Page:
CRN announces second year of ‘Life … supplemented’ educational campaign
WASHINGTON The Council for Responsible Nutrition today announced that its “Life … supplemented” nutritional supplement awareness campaign is continuing for the second year, will be supported by physicians as spokespeople, and that recent study results showed that more healthcare professionals recommend patients take supplements—and take supplements themselves.
Results of the 2008 Healthcare Professionals Impact Study, an overview of attitudes on supplement use by cardiologists, dermatologists and orthopedics, revealed that professionals in these healthcare fields recommend and also use dietary supplements for wellness and enhanced health. The study also said that practitioners in these fields believe supplement use has gone more mainstream than five years ago.
Of orthopedic specialists, 73 percent said that they take supplements and 91 percent said that they recommend supplements to their patients. Of the pool of cardiologists, 57 percent said that they regularly take supplements and 72 percent reported that they recommend them to their patients. And, 79 percent of the dermatologists surveyed said they take supplements, and 66 percent said that they recommend them.
The survey pool included 300 specialists from each field with a margin of error of 3.3 percent.
CRN has also named three healthcare professionals who will serve as spokespeople for the “Life … supplemented” campaign. Jeannette Graf, a dermatologist based in New York, cardiothoracic surgeon William Cooper of Emory University and UCLA orthopedic specialist Nick Shamie will speak on behalf of the benefits of supplements.
“We learned from the 2007 HCP Impact Study that physicians and nurses are taking supplements as part of a proactive wellness regimen that also includes healthy diet and regular exercise,” Judy Blatman, senior vice president of communications at CRN said. “With the second year of this study, we were able to dive into specific specialties and find similar trends, further demonstrating the important role for doctors in incorporating dietary supplements as an integral part of wellness.”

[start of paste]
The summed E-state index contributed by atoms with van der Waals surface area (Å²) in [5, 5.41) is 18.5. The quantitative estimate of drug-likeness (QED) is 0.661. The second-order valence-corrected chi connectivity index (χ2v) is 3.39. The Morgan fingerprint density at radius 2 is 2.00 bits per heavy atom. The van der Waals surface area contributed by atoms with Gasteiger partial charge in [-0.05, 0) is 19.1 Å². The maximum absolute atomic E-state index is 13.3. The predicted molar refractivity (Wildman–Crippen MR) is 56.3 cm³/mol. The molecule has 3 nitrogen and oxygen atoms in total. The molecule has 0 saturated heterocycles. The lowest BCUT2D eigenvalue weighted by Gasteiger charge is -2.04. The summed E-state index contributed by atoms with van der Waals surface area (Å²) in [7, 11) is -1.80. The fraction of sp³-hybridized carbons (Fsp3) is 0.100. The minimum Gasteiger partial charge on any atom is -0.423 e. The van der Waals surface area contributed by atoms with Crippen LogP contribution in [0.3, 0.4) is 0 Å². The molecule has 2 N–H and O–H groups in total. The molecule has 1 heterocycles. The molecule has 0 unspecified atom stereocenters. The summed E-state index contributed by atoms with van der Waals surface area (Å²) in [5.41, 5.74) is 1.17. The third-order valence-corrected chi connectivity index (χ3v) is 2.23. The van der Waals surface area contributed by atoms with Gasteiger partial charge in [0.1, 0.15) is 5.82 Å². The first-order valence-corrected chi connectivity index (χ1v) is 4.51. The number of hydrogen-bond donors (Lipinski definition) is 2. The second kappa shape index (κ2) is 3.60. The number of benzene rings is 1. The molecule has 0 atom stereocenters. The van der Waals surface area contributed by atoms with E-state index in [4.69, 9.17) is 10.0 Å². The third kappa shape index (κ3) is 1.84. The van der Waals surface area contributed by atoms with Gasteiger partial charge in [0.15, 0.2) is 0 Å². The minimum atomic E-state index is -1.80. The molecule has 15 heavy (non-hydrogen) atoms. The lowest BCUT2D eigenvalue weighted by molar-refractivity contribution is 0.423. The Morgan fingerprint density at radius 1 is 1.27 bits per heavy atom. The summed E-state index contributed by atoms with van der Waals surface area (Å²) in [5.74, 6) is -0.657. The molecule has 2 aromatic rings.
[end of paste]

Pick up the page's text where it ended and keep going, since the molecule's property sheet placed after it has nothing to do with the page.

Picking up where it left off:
The 2008 study followed a similar 2007 HCP Impact study conducted by CRN which concluded about 72 percent of physicians and 89 percent of nurses use dietary supplements themselves. Of the physicians, 79 percent and 82 percent of the nurses involved in that survey said they recommend dietary supplements to patients.
FDA issues injunction against Wilderness Family Naturals for efficacy claims
ROCKVILLE, Md. The Food and Drug Administration has issued a permanent injunction against a distributor of dietary supplements, salves and conventional foods, alleging that it made false claims of its products’ ability to treat, cure, mitigate and prevent diseases, the FDA said Tuesday.
The agency alleges that Silver Bay, Minn.-based Wilderness Family Naturals claimed benefits for its products against diseases such as cancer, diabetes, heart disease, arthritis, hyperthyroidism, HIV and AIDS.
The company has signed a consent decree prohibiting it from manufacturing or distributing any products with unapproved claims of benefits against disease. The company has agreed to remove disease claims from its products? labels, labeling and Web sites, as well as references to other Web sites that contain such claims.
“The FDA is acting to product the American public from companies making unapproved disease treatment claims for their products,” FDA acting associate commissioner for regulatory affairs Michael Chappell said in a statement. “Claims made by Wilderness Family might distract consumers from seeking products that have been shown to be safe and effective in treating disease.”
Research says 500 deaths of children annually tied to cough-cold medicines
ELK GROVE, Ill. Research published Thursday in the American Academy of Pediatrics official journal Pediatrics determined that there is an estimated 500 pediatric deaths a year associated with children’s cold and cough medicine.
“Up until this new research, officials assumed that there were only 3 or 4 deaths a year from these medications,” said Jeffery Chamberlain, co-founder of Honey Don’t Cough, who performed the mathematical extrapolation. “Deaths have been drastically underreported because when a child gets sick and dies, doctors assume that the death was solely related to the illness itself. Typically, no one thinks to check for toxic medications that could have contributed to the death.”
“We have suggested that our state Medicaid program initiate a public education campaign regarding the risks associated with use of OTC cough and cold medicines since poor, publicly insured families may be more likely to give these products to their infants,” said Mary Ellen Rimsza, lead author of the article “Unexpected Infant Deaths Associated With the Use of Cough and Cold Medications,” and chair of the Arizona Child Fatality Review Program.